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Curiouser and Curiouser
It would be a prize-winning achievement for an author to come up with a work of fiction that would even begin to touch the real-life drama we have been witnessing for the last 5 1/2 years. Most people have been completely blindsided by events as they have unfolded, and just when you think nothing else unexpected could possibly happen, along comes a whole new chapter in this neverending story. It seems fiction has become the new reality, while truth or things that sound true have only one effective value — entertainment.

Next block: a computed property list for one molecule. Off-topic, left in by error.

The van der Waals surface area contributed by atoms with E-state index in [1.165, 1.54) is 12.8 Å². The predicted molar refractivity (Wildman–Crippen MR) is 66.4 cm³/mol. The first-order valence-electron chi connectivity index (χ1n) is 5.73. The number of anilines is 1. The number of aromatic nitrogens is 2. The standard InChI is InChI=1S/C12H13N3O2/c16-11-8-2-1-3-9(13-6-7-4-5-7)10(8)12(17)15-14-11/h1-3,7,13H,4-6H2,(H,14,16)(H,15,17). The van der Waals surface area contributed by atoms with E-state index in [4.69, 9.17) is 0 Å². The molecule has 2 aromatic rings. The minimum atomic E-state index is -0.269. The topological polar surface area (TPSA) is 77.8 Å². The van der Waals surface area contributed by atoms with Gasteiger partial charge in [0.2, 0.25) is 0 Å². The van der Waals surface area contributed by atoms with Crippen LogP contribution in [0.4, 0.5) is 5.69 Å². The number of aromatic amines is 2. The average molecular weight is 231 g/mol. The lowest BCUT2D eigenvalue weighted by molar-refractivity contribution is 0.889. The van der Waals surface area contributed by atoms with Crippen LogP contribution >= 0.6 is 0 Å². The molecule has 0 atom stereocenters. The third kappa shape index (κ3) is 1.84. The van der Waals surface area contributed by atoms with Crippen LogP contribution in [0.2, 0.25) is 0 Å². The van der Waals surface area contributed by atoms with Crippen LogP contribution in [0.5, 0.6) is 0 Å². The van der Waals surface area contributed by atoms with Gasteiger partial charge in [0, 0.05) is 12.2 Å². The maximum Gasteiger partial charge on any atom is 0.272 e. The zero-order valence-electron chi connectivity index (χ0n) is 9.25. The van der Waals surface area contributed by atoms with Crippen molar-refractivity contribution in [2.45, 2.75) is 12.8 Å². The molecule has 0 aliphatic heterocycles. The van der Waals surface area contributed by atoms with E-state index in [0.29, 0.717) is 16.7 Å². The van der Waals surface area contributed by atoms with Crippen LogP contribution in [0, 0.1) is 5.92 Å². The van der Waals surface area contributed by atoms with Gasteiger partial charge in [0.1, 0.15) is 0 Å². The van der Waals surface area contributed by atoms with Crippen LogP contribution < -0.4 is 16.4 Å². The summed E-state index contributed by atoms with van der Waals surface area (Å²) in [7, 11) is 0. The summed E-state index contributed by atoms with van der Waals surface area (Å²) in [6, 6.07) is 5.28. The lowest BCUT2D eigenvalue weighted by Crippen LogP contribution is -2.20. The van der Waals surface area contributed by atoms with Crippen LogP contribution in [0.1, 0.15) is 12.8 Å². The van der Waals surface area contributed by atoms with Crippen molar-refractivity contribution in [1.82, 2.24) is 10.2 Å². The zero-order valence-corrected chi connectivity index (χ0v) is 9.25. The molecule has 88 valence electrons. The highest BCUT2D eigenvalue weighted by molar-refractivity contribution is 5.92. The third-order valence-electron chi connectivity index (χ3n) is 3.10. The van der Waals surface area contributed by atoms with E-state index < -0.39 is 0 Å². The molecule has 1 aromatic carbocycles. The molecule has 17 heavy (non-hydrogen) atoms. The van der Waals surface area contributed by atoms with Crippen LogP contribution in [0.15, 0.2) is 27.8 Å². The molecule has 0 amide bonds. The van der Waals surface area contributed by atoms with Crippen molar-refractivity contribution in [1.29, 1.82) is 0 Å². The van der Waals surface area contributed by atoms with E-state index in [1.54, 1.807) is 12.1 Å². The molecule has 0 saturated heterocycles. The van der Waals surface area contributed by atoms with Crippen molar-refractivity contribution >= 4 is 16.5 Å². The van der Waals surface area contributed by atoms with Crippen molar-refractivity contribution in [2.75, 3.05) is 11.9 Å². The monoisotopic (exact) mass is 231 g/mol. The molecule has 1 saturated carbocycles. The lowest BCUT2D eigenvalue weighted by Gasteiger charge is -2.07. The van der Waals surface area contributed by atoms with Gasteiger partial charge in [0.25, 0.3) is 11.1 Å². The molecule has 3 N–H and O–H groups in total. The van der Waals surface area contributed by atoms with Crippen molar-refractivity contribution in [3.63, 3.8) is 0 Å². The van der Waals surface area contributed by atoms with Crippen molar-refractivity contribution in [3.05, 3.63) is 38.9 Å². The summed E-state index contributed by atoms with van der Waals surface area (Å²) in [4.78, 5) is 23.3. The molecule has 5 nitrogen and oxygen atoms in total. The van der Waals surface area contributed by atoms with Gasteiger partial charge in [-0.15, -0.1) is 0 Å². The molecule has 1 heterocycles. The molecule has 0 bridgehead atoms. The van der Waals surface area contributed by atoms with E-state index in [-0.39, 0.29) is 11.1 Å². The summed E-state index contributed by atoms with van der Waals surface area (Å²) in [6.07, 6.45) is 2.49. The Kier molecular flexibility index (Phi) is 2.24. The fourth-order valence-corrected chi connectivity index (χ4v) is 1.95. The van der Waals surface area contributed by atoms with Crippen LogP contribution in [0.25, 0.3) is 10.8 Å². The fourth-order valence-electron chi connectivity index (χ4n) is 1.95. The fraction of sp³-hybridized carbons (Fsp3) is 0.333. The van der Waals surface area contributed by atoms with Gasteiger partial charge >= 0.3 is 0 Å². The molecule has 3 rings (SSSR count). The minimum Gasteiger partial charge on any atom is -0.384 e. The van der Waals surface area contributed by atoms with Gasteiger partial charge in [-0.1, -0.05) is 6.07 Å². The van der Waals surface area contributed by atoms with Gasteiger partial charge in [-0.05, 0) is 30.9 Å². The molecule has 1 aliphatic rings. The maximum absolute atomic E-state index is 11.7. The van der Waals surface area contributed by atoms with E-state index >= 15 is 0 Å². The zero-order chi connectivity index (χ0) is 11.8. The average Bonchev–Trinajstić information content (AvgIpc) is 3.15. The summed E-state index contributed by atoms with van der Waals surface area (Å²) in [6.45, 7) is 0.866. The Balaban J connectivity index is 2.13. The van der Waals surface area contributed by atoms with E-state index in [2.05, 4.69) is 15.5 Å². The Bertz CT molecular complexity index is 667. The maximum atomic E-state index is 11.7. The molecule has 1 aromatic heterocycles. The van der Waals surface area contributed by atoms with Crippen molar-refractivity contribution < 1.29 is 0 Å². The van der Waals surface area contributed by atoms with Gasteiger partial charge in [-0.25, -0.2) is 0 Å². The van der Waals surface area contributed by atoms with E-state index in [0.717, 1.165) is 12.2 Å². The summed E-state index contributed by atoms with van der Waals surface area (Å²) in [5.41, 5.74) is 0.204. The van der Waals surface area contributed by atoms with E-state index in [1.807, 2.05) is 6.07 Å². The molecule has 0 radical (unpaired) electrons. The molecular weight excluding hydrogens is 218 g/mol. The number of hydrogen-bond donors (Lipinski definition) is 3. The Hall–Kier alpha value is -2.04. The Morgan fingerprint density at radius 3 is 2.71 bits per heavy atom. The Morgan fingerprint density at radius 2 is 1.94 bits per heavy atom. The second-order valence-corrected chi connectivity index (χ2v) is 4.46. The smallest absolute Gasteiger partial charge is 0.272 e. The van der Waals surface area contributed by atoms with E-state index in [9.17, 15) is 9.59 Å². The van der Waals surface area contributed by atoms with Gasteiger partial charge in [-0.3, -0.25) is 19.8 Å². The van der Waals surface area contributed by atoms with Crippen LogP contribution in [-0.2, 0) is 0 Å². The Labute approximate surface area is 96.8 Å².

Remember the Victorian rule, "If you don't have anything nice to say, you shouldn't say it at all." In my childhood, though we didn't live this way in my family, we heard that children should be seen and not heard. We all know the saying, "no news is good news," but it meant if you don't hear any news it indicates that all is well. Things have changed. Now, the phrase "no news is good news" is beginning to mean that all news is not good, or that when we watch or read the news, instead of real news we get a kind of non-news, meaning fluffy, soft stories about panda bears, movie stars, or inconsequential trivia. The other alternative given us these days is the "boo!-be-scared" or the "cry-wolf" kind of report — a cornucopia of threats about terror/murder/disease/disaster, broadcast over every channel in multiple repetitions of carefully crafted, coincidentally identical talking points. As my friend described her experience of the evening news recently, "It was mostly fluff, and then there was a commercial. Fluff, commercial, fluff, commercial." There is indeed an inordinate amount of fluffy filler in the news and attendant commentary these days, but every now and then something happens. In a now-famous example broadcast the last Sunday in September, while one president seemed to be unconscionably wagging the dog, another was indignantly wagging his finger. This clip has flown around the world an untold number of times since then.